Students explore social justice through scholarship, service

By Kimber Williams | Emory Report | Aug. 13, 2015

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Students in Emory's Scholarship and Service Summer Program spend 11 weeks living together on campus while working as interns at local nonprofits and participating in weekly field trips and discussions focused on social justice. Emory Photo/Video

This summer, rising Emory senior Jeff Than helped disadvantaged middle school students broaden their horizons all the way to outer space.

Rising senior Emilia Truluck stepped away from her small-town roots to engage in research with the Middle East Division of The Carter Center’s Conflict Resolution Program — scholarship that could one day help promote peace in Syria.

Trombone in hand, rising senior Kevin Williams found himself immersed in daily life and death issues at Hospice Atlanta’s residential center, while rising senior Angel Hsu helped refine a test that could help pinpoint a liver fluke infection that attacks millions of people throughout the developing world.

And most nights, they brought their work home with them, gathering around a dinner table — as both scholars and housemates — to discuss their experiences through a living-and-learning program that affords a deep, personal exploration of social justice issues.

In some ways, Emory’s Scholarship and Service (SAS) Summer Program functions like a petri dish: Put bright young minds together in a shared housing environment; expose them to social concerns that stir individual passions; mix in targeted field trips, readings and inspiring speakers; and see what grows.

During weekdays, students fan out across Atlanta, participating in internships with a variety of organizations. In the evening, they reconvene at a fraternity house along Eagle Row, vacated for the summer, where they prepare dinner together and rehash experiences.

There, ideas and insights are shared and dissected, argued and challenged in a far-reaching forum that is part table talk, part peer-driven classroom.

It’s an evolving dialogue continually shaped by scholarship and self-discovery, says Christine Ristaino, senior lecturer in French and Italian, who serves as a faculty adviser to the program. The SAS Summer Program is available to Emory Scholars and was developed by longtime Emory administrator and faculty member Bobbi Patterson during her tenure with the Emory Scholars program.

"They’re amazing students who have so much to say, have really thought about social justice issues, and now want to put it all into action — not just for the sake of volunteering, but to help change the world," Ristaino explains.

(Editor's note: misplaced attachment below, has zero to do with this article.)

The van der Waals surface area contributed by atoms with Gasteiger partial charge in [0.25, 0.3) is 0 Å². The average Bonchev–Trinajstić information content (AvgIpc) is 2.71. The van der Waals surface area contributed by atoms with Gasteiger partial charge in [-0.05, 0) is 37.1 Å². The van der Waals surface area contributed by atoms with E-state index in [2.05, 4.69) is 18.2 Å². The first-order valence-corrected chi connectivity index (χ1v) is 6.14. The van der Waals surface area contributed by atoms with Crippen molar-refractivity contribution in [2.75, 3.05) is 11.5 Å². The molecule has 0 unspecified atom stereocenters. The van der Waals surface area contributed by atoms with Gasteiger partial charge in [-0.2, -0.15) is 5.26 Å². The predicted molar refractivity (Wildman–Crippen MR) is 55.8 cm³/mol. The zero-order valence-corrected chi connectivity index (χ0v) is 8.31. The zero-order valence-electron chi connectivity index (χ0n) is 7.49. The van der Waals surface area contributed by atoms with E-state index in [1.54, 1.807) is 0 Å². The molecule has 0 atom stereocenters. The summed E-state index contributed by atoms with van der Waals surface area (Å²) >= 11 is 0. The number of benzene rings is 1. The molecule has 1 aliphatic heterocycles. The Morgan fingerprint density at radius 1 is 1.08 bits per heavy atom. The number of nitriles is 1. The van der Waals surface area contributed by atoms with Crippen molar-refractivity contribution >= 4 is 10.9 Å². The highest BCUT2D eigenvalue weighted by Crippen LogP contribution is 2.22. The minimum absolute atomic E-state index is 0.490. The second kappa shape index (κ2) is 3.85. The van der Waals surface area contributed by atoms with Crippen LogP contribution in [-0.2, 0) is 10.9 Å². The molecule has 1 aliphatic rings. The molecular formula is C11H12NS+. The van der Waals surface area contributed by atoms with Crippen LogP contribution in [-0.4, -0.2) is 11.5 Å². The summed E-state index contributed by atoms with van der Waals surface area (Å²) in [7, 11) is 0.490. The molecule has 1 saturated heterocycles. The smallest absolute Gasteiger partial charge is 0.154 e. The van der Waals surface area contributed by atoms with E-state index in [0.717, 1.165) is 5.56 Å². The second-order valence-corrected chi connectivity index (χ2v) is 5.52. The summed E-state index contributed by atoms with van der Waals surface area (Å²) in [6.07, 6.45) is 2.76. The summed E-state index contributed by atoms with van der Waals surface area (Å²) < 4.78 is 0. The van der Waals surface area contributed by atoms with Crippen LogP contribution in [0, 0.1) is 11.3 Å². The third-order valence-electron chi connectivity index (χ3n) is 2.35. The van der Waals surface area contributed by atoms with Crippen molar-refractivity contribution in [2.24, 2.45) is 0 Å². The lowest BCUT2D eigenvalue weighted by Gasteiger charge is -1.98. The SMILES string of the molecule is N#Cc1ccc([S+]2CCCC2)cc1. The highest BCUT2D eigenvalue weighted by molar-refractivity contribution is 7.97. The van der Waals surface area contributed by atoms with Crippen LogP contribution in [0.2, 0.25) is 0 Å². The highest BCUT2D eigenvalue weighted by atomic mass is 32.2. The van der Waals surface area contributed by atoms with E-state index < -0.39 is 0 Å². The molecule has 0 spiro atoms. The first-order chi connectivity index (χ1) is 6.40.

Internships that teach, inspire

As a double sciences major in chemistry and neuroscience and behavioral biology (NBB), Than doesn’t often have opportunities to delve into social justice topics — his time is largely divided between books, labs and his job as a  Senior Resident Assistant with campus housing.

This summer, that changed.

For nearly two months, Than worked at an academic camp run in partnership with the National Aeronautics and Space Administration and the Massachusetts Institute of Technology designed to help pre-teens produce computer coding that could be sent to the International Space Station for a trial run.

It’s all part of his internship with a Graduation Generation-Atlanta program aimed at introducing students at Harper-Archer Middle School to both role models of color and STEM careers.

 "Walking into that classroom the first day, the kids were intimidated," he recalls. "But over the weeks, they started becoming more interested in space, in physics and in the programming."

"And the kids were really bright — they knocked me off my rocker," says Than, adding that their coding not only won a regional contest but is bound for national competition.

As executive director of Volunteer Emory, Rohin Aggarwal already had a record with service work, from tutoring non-English speaking students and planting trees for Trees Atlanta, to packing medical supplies destined for developing nations through MedShare.

In time, his interests began to merge. "It was obvious to me that I wanted to incorporate public health into my career with a social justice link," he says.

That’s how Aggarwal ended up at the U.S. Centers for Disease Control and Prevention’s Agency for Toxic Substances this summer, working on a project that examines how chemicals used in controversial hydro-fracturing procedures affect both the environment and human health.

"It’s been eye-opening to see how public health works from a policy standpoint," says Aggarwal, a rising senior in chemistry and music performance.

But equally important has been the experience of living among like-minded social justice scholars, he says.

"All nine of us have completely different backgrounds, but in the end there is a common goal," Aggarwal adds.  "At the most basic level, that is to create positive change."

Life lessons, large and small

Samantha Stevens 15C was a SAS scholar in 2012, but returned this summer to serve as an on-site program assistant. "I call myself the house grandmother," quips Stevens, who works with refugee farmers in Atlanta as in intern with the Global Growers Network.